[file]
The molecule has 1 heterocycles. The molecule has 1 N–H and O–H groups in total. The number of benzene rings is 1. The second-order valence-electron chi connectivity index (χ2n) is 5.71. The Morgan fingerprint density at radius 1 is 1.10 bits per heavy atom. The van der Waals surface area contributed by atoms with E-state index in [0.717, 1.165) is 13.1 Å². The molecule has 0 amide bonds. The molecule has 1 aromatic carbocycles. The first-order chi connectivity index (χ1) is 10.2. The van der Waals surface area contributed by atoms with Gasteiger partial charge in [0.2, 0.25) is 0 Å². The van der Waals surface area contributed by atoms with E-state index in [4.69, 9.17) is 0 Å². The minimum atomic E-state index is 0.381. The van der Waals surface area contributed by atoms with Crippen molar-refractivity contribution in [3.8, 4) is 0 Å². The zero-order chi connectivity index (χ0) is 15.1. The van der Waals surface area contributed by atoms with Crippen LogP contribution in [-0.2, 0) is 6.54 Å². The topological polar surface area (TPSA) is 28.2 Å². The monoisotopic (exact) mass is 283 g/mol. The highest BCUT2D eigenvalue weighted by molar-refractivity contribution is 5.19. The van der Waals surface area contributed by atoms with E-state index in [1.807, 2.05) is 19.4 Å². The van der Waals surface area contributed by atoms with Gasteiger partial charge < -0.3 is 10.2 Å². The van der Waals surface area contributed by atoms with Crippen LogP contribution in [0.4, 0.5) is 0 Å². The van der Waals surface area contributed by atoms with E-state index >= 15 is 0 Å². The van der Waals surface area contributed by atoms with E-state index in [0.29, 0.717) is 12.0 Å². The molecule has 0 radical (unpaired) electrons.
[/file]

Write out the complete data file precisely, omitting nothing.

The molecule has 1 heterocycles. The molecule has 1 N–H and O–H groups in total. The number of benzene rings is 1. The second-order valence-electron chi connectivity index (χ2n) is 5.71. The Morgan fingerprint density at radius 1 is 1.10 bits per heavy atom. The van der Waals surface area contributed by atoms with E-state index in [0.717, 1.165) is 13.1 Å². The molecule has 0 amide bonds. The molecule has 1 aromatic carbocycles. The first-order chi connectivity index (χ1) is 10.2. The van der Waals surface area contributed by atoms with Gasteiger partial charge in [0.2, 0.25) is 0 Å². The van der Waals surface area contributed by atoms with E-state index in [4.69, 9.17) is 0 Å². The minimum atomic E-state index is 0.381. The van der Waals surface area contributed by atoms with Crippen molar-refractivity contribution in [3.8, 4) is 0 Å². The zero-order chi connectivity index (χ0) is 15.1. The van der Waals surface area contributed by atoms with Crippen LogP contribution in [-0.2, 0) is 6.54 Å². The topological polar surface area (TPSA) is 28.2 Å². The monoisotopic (exact) mass is 283 g/mol. The highest BCUT2D eigenvalue weighted by molar-refractivity contribution is 5.19. The van der Waals surface area contributed by atoms with E-state index in [1.807, 2.05) is 19.4 Å². The van der Waals surface area contributed by atoms with Gasteiger partial charge < -0.3 is 10.2 Å². The van der Waals surface area contributed by atoms with Crippen LogP contribution in [0.4, 0.5) is 0 Å². The van der Waals surface area contributed by atoms with E-state index >= 15 is 0 Å². The van der Waals surface area contributed by atoms with E-state index in [0.29, 0.717) is 12.0 Å². The molecule has 0 radical (unpaired) electrons.